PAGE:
The Walden Effect: Farming, simple living, permaculture, and invention.

Outside-the-box meat consumption

Eating roadkillSome of my favorite parts of Unlearn, Rewild are the chapters on meat, which present very outside-the-box thinking.  Miles Olson was once a vegan, but he experienced a journey similar to mine and Mark's --- as he got closer to nature, he realized it made more sense to eat meat.  That's where our paths diverged from Olson's, though, since Mark and I got into pasturing livestock and Olson got into...figuring out when roadkill is safe to consume.

Ever wonder if that deer by the side of the road is delectable meat going to waste, or is a case of food poisoning in disguise?  Olson provides these tips for when to snag the carcass and when to leave it lying:

Assuming you followed Olson's advice and decided the deer by the side of the road was safe to eat, what's next?  Olson provided some tips we can all benefit from about aging meat, a process that makes meat more tender.  He explains that the biggest danger in aging meat is promoting anaerobic conditions, often found in meat in air-tight containers and in ground meat.  Excess moisture also makes meat rot instead of age.  Olson suggests a couple of different ways to age meat safely, one of which is the traditional above-ground technique of hanging the meat in a well-ventilated area away from flies.  The other is to emulate dogs and bury meat at least a foot deep to age the flesh slowly underground.  It's handy to know that in a survival situation, if I killed a deer and had no refrigerator, I could bury big pieces of meat and eat them safely weeks later.

After aging, you'd think the next step would be cooking, but Olson actually eats most of his meat raw to prevent the formation of carcinogens during high-temperature cooking.  Parasites can be a problem with raw meat (especially if you're eating omnivores instead of herbivores), but Olson explains that freezing meat for two weeks kills most parasites.  Of course, you can also cook the meat to destroy most parasites and diseases (short of chronic wasting disease).

Drying hutRather than cooking, Olson dries most of his meat.  Although many traditional cultures smoke meat as they dry it, Olson is concerned about the carcinogenic nature of creosote, so he usually dries his meat smoke-free.  He explains that if you put meat in a well-ventilated, stone hut in a windy place, the food can dry due to the action of wind alone, and I wonder whether you could create your own wind by making a black chimney rise out of a well-ventilated room (similar to the technique some people use to make smells from composting toilets move up and out of human range).  Or you can simply dry your meat the same way you would other foods or clothes --- in a sunny spot away from flies, or in the warm area above your wood stove.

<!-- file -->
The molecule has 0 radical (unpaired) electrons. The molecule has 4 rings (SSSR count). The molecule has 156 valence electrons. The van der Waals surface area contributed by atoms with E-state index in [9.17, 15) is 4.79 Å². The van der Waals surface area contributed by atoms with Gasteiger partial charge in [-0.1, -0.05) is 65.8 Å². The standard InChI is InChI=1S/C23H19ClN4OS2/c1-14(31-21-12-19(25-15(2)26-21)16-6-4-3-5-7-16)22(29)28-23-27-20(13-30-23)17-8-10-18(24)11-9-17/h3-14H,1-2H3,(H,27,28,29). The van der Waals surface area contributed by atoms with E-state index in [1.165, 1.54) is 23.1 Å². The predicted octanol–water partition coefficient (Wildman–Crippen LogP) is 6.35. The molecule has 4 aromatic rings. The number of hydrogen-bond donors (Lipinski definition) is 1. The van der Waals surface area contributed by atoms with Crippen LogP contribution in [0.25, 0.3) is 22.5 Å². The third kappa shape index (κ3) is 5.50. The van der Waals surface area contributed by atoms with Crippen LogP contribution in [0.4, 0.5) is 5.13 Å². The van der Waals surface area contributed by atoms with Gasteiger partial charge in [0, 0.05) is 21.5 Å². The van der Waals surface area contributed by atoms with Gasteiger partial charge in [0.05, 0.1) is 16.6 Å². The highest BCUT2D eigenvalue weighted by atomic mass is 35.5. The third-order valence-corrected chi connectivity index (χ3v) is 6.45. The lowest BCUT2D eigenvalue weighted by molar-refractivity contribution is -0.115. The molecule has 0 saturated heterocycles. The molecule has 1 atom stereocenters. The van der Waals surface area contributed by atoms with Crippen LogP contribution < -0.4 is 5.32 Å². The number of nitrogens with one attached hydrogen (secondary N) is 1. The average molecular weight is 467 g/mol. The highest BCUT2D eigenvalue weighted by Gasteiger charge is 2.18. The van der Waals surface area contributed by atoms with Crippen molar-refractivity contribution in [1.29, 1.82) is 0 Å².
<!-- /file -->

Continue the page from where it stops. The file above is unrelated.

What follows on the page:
As a final note on alternative meat-eating, Olson does suggest eating some parts of the animal that most of us probably eschew.  He says that livers, lungs, eyeballs, blood, and the fat around the organs of herbivores are all excellent dried.  In general, high-value meats that we often ignore include adrenal glands (high in vitamin C), eyes (high in zinc), bones and soft, velvet antlers (mineral-rich fat), brains, pancreas (high in vitamin K2, which prevents tooth decay), and testicles.

Now, wasn't that a great appetizer for lunch?

This post is part of our Unlearn, Rewild lunchtime series.  Read all of the entries:

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About us: Anna Hess and Mark Hamilton spent over a decade living self-sufficiently in the mountains of Virginia before moving north to start over from scratch in the foothills of Ohio. They've experimented with permaculture, no-till gardening, trailersteading, home-based microbusinesses and much more, writing about their adventures in both blogs and books.

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Honestly, was all that less work than raising chickens or rabbits?

Talking of "Outside the box meat" I'm reminded of when my mom's dad took my dad's brother hunting for squirrels. My mountain man grandfather built a fire in the woods to cook them, and placed the heads IN the fire. My uncle said that when the brain boiled to a certain point the skulls cracked open. Then my grandfather did what his dad and grandad had always done: once everything was cool enough, he ate the squirrel brains with a spoon out of the skulls.

So my navy-brat uncle said now he would rather starve to death in a forest full of squirrels. XD

Comment by Emily from Bristol Tue Dec 24 13:58:59 2013
I've had fairly good luck with salting birds after slaughter. My housemate and I did up 6 birds (one duck and five geese), salted them, put them in a bucket with a plate and clean stone on top (to keep them under the brine). They've kept for over 3 months so far, in the cellar, and only take a day of soaking before cooking to make the meat palatable.
Comment by Josh Tue Dec 24 14:45:33 2013
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